There’s a golden rule of politics, it’s not difficult to understand. Never neglect your core vote. Don’t take them for granted. Don’t assume that ancient loyalties will mean they will continue to vote for you.
It may be that the core vote is not enough to get you over the line in elections. If so then you need to reach out and win other voters. Obviously you should. But if you want to return a parliamentary majority, don’t turn your back on the working-class, those who are in poverty or living precarious lives – because they will turn their back on you and thereby prevent a majority Labour government.
There’s another aspect to this. When centrists colonise centre-left parties, and when working people are massively under pressure, it won’t work if the leadership only offers to manage a failing system a bit better. In these days, millions live in poverty, or in communities still recovering from a tsunami of deindustrialisation and now precarious employment. We cannot have a leadership which simply offers more “competent” management of a system which no longer works – if it ever did.
Late capitalism is in prolonged crisis. Its only survival technique is to use austerity to bear down on public services, and people’s incomes. On top of the cuts to public services, and the attacks on pensions, working people have lost something like £433 billion in wages and salaries. At the same time, the richest 1,000 people in Britain have gained £588 billion.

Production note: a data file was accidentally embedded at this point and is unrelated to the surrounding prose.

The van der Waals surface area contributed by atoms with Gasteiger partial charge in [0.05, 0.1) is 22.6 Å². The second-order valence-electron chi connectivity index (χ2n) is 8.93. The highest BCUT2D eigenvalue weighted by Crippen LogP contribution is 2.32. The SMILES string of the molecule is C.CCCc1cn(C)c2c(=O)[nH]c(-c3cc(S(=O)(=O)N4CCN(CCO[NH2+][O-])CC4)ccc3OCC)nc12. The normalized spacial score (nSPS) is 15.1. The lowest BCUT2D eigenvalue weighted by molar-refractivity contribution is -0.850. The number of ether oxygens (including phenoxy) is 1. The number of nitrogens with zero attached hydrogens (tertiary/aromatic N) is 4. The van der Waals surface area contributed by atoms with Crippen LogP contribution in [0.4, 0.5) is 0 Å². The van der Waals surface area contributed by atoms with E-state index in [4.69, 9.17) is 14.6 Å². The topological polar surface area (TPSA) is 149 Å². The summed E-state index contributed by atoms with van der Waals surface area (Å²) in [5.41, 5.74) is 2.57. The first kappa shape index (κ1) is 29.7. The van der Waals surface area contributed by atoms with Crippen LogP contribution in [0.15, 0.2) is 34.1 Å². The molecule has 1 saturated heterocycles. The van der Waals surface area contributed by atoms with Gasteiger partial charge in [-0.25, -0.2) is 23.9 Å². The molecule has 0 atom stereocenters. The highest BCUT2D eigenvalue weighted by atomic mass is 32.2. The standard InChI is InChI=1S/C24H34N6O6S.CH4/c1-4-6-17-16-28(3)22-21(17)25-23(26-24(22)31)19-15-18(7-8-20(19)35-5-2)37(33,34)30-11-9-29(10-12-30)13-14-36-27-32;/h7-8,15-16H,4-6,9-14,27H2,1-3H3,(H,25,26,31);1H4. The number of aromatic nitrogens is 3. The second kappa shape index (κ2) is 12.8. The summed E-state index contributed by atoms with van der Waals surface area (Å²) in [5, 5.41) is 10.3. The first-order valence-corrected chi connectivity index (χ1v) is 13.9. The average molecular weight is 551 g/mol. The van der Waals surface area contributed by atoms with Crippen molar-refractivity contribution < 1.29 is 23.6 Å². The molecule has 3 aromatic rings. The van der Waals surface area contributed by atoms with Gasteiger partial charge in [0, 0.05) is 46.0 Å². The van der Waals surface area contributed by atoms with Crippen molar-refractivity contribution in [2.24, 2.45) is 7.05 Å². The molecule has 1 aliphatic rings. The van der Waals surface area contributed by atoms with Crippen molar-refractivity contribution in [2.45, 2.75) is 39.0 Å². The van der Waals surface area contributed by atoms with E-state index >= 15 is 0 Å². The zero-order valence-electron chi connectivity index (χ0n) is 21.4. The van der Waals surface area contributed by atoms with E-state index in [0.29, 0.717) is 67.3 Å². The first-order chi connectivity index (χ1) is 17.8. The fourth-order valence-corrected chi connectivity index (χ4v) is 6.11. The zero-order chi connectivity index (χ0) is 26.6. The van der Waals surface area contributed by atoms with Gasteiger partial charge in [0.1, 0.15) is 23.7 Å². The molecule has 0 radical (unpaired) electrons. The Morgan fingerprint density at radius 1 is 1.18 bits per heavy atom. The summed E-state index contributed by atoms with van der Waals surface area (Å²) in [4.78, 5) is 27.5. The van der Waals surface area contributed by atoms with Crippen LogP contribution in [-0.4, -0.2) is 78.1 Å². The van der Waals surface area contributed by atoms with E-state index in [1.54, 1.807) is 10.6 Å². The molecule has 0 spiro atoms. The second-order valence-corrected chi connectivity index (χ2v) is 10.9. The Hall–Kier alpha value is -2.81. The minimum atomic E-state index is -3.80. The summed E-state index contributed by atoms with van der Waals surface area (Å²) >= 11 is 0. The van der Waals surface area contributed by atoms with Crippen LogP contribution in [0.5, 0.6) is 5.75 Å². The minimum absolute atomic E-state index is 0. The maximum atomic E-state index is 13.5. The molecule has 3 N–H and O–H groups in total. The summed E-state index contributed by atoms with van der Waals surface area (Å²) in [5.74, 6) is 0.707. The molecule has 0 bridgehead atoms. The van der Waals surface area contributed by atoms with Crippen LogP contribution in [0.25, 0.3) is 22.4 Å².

Don’t just offer to be better technocrats; you will end up running a system which is attacking your core supporters. Offer radical transformation. After all, you wouldn’t attempt to de-fang a venomous snake using dental floss.
And above all don’t give the impression that you have turned a deaf ear to millions of voters who voted for a break with the status quo in a referendum. Do not launch a determined, persistent, 24/7, and high volume attack on the leadership for month after month, thereby undermining confidence of the whole nation in the party.
These were the thoughts of the No Holding Back team after the 2019 election. We had warned the Shadow Cabinet that we were heading for electoral disaster. In September 2019 we provided a list of 50 Labour seats which were in peril.